Carrying black, white and red Iraqi national flags and clutching posters of Sunni Arab politicians, they strode through a western district of the capital before listening to their leaders denounce last week's vote as fraudulent.
Adnan al-Dulaimi, a leading member of Iraq's main Sunni Arab coalition, the Iraqi Accordance Front (IAF), said: "They wanted to use these false election results to say we are a minority in this country."
The coalition failed to do as well as it had expected in the ballot on 15 December.
Speaking from the balcony of a building with armed men on the roof, he called on Iraqis to unite and refrain from violence.
Friday's street protests in Baghdad and other Iraqi cities followed days of complaints by leaders of Sunni and secular parties about provisional election results.
At least two dozen parties, including the biggest Sunni Arab and secular blocs, have formally demanded a new vote and that an international body review election fraud complaints - an idea rejected by the UN.
The Iraqi Accordance Front says
widespread poll fraud took place
They have also threatened to boycott the new parliament and have accused Iraq's electoral commission of bias, saying it should be disbanded.
For its part, the main Shia Islamist coalition, which according to unofficial results appears to have triumphed in the vote, has said it is willing to include Sunni and others in government to ensure that all Iraq's sects and ethnic groups are represented.
But Tariq al-Hashimi, another IAF leader, ruled out talks until charges of widespread electoral fraud had been addressed. "There will be no negotiation until the results have been settled fairly," he told Friday's demonstration.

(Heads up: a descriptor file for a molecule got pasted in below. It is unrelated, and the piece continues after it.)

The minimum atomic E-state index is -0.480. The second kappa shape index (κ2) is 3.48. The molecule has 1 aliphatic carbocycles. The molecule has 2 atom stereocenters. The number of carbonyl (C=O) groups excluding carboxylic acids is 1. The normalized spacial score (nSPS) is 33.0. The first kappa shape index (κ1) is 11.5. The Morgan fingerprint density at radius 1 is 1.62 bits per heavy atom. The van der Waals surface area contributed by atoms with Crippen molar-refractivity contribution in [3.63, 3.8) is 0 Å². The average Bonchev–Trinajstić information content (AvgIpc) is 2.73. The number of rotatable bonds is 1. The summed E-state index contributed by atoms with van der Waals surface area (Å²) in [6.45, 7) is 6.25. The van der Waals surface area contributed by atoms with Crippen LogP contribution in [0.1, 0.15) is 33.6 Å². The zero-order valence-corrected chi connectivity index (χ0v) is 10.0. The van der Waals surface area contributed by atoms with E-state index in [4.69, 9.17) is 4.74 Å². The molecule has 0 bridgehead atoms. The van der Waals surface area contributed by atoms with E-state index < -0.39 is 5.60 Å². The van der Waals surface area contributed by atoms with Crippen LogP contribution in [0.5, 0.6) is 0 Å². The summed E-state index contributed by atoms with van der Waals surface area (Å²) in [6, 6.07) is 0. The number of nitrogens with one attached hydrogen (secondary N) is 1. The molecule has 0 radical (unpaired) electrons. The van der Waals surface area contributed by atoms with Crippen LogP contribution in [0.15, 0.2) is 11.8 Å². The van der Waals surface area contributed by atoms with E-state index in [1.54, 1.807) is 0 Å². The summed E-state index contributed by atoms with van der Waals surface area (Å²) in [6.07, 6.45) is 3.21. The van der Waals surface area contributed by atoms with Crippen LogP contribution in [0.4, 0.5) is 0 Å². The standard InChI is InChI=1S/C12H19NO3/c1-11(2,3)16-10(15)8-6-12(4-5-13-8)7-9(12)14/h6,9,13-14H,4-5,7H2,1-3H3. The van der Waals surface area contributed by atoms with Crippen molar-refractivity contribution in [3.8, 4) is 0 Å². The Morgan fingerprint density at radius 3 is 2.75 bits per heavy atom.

Al-Dulaimi said he was particularly worried by the results from Baghdad, Basra and Kirkuk.
Also on Friday, more than 2000 people demonstrated in Mosul, where some accused Iran of having a hand in election fraud. About 1000 people demonstrated in Tikrit, Saddam's home town.
Baghdad was the biggest prize in the poll, accounting for over a fifth of seats in parliament. The Shia alliance took a surprise 57% of the vote, against 19% for the IAF.
In the city of Kirkuk, contested by Kurds, Arabs and Turkmen, the Kurdish bloc won more than half the votes amid allegations that they had brought in supporters from other areas.
Sunni Arab leaders are angry but
have not ruled out negotiations
Another leading member of the IAF, Hussein al-Falluji, said Friday's march was a show of strength to demonstrate to the electoral commission and the Iraqi government's US backers how effectively they can mobilise their followers.
But he also suggested that there was room for negotiation.
Criticisms of last week's elections are seen by some as jockeying for position by Sunnis and by Iyad Allawi, the former interim prime minister who is a secular Shia, before negotiations on forming a new coalition government begin.
No group is expected to win a majority of the legislature's 275 seats.